• The curing process can be sped up by using a quick setting cement mix like Rapid Set, but this can also affect the color of the concrete.
  • Curing should take place between 50 and 90 degrees Fahrenheit, never in direct sunlight, and concrete should never freeze while it's curing.

Step 3: Grinding + De-Molding

Grinding with an orbital polisher:
  • While the concrete is still in the plastic lid, grind the top flat with an orbital polisher. Keeping it in the lid will give you an even edge to grind down to.
  • Un-ground concrete will have a uniform color without any exposed aggregate.
Grinding without an orbital polisher:
  • Concrete is extremely difficult to grind without the right diamond polishing tools. Even with a coarse diamond hand pad, it will take a very long time to flatten a 4" disc. This is why it's so important to smooth the back surface flat while the concrete is still work-able.
  • Use a lapping wheel with diamond discs.
  • Try a coarse sharpening stone.
  • Try a coarse wet/dry sandpaper (45 or 60 grit).
De-Molding:
  • You will break the coasters in half during de-molding if you haven't waited long enough for them to cure (3-5 days).
  • Pry the plastic lid off by pushing down with a flat screwdriver, working your way around the lid.
  • Take your time and be careful not to scratch or chip the concrete during de-molding.
  • If the concrete is really stuck, try blowing down between the edge of the plastic lid and the concrete with compressed air.
  • If the concrete is still stuck, the last resort is to break away the plastic mold with wire cutters or scissors.
  • These lids can be re-used dozens of times, just clean up the concrete residue with warm soapy water or denatured alcohol.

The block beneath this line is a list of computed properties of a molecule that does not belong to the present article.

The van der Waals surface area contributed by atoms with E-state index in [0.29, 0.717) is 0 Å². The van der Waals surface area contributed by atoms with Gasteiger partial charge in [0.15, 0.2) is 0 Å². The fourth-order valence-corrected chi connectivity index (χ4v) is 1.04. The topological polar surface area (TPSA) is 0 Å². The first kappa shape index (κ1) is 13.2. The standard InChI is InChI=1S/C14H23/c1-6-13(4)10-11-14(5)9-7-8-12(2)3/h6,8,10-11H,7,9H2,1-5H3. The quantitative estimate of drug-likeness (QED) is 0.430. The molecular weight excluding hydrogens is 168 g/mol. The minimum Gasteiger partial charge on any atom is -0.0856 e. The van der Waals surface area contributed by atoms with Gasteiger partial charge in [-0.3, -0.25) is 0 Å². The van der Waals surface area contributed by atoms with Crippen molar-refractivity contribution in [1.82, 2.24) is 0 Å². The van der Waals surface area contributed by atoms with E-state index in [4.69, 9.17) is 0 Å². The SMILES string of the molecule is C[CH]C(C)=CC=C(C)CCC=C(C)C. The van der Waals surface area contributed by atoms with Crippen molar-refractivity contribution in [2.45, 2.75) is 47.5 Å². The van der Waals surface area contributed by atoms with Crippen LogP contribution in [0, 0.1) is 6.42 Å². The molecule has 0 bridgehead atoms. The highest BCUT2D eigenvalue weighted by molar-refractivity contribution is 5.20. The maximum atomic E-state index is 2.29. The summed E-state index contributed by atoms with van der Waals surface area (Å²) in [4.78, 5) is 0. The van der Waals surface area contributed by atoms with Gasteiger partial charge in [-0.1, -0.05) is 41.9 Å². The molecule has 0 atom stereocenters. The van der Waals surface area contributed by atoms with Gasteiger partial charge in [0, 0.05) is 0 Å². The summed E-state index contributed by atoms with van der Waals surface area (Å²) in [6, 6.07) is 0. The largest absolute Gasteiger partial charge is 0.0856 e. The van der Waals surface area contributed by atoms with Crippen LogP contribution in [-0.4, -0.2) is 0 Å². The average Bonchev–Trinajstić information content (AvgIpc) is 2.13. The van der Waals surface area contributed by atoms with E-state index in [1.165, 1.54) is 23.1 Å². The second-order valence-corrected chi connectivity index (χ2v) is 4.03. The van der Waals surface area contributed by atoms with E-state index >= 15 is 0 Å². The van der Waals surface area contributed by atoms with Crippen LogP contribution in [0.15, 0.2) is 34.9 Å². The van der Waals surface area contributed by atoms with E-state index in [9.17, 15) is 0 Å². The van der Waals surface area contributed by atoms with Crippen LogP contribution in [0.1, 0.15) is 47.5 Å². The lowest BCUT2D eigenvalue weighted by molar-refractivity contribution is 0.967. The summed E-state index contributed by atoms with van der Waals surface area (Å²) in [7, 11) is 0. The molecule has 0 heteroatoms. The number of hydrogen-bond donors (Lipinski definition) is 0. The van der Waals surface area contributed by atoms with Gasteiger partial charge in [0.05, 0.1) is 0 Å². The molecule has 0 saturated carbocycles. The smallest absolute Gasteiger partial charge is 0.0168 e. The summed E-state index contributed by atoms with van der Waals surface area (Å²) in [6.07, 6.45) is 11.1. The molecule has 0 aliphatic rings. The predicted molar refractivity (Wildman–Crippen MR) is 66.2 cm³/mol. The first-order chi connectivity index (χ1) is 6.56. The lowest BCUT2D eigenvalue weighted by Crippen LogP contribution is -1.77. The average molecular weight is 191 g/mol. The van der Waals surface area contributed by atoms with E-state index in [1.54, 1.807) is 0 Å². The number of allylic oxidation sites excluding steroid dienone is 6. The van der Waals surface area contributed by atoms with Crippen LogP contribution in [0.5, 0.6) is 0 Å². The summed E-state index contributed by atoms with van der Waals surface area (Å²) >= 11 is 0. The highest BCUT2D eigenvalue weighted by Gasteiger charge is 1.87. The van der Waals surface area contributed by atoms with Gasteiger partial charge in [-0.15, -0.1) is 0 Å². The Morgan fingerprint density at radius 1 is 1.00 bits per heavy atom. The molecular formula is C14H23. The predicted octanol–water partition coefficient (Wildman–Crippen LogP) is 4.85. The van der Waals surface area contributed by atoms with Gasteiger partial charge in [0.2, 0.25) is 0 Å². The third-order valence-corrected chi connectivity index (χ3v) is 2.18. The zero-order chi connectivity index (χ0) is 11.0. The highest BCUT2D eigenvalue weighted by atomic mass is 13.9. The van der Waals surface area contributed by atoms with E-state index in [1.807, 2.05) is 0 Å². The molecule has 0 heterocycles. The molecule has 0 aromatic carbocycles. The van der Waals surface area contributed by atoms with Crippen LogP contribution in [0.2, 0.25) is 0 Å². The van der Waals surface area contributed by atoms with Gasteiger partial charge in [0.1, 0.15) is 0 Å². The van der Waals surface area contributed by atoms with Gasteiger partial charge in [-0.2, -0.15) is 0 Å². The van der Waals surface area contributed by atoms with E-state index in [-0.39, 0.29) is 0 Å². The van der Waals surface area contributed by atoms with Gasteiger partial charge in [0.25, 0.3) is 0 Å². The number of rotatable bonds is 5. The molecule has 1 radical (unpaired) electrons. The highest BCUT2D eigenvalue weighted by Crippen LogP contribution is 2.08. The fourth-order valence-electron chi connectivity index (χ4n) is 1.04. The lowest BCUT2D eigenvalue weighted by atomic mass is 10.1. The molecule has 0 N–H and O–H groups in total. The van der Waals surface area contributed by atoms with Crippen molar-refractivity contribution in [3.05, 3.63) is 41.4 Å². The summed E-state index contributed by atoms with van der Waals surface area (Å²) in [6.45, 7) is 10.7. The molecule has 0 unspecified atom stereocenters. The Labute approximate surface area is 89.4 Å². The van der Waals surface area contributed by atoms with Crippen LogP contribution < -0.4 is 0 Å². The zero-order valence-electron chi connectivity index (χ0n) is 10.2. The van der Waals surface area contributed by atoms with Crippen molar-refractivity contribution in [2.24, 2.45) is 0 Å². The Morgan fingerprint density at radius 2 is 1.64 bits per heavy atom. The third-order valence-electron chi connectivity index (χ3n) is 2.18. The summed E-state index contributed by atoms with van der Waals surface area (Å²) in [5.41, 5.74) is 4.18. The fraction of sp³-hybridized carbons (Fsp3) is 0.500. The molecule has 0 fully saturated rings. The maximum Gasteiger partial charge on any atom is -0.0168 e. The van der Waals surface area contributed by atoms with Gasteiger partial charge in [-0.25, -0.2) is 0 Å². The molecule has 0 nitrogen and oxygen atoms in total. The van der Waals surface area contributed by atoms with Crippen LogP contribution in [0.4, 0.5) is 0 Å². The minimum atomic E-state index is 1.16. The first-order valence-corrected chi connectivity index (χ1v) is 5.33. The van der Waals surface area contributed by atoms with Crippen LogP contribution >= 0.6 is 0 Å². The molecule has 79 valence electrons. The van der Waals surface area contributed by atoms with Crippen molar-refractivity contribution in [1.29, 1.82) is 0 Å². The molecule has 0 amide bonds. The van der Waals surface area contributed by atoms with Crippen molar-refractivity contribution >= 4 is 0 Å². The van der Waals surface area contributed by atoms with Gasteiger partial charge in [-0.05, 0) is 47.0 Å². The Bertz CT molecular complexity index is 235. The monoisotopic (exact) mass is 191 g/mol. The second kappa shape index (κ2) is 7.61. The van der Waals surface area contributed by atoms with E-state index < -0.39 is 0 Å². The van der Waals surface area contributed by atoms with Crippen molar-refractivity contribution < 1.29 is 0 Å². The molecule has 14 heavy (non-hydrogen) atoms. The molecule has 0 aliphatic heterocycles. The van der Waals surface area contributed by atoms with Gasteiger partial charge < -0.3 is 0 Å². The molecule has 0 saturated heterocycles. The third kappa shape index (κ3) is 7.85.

Sanding the edges:
  • Knock down any sharp edges with a diamond hand sanding pad or a coarse sharpening stone.

Step 4: Sealing + Finishing

Picture of Sealing + Finishing
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Sealing:
  • Concrete is vulnerable to etching and staining from anything acidic like lemon juice, vinegar, red wine, etc.
  • Sealing isn't necessary but it will help protect the concrete from staining and keep them looking nice for a long time.
  • Check out the Sealing Concrete Countertops + More Instructable for tips on applying CHENG Sealer.
Finishing:
  • If your coasters don't sit flat, you can cut thin cork backs or little cork feet and attach them with spray adhesive.

Hopefully this little project will inspire you to make something concrete. Thanks for following.
MacGyverG13 days ago

How do you hold the coaster in place during the orbital grinder phase? I haven't tried this yet, but in my mind I see this being flung off the table at some extremely high speeds.

CHENG Concrete (author)  MacGyverG13 days ago

Yes, this can be a problem. If you make a frame to go around the piece, from something like 1/4" wood, that help keep the piece from moving around. I usually just put the coaster on a piece of pink foam, and the coaster grabs into the foam enough that it doesn't fly away. When the piece is a bit thicker, it's pretty easy to hold in place with one hand while the other is holding the polisher. I've never had a piece fly away like you might think, they usually just spin in place.

ardnon1 year ago
These are great. I know I don't really need denatured alcohol for this project, but does anyone know where it is available in Canada? Having a really hard time finding any for other projects...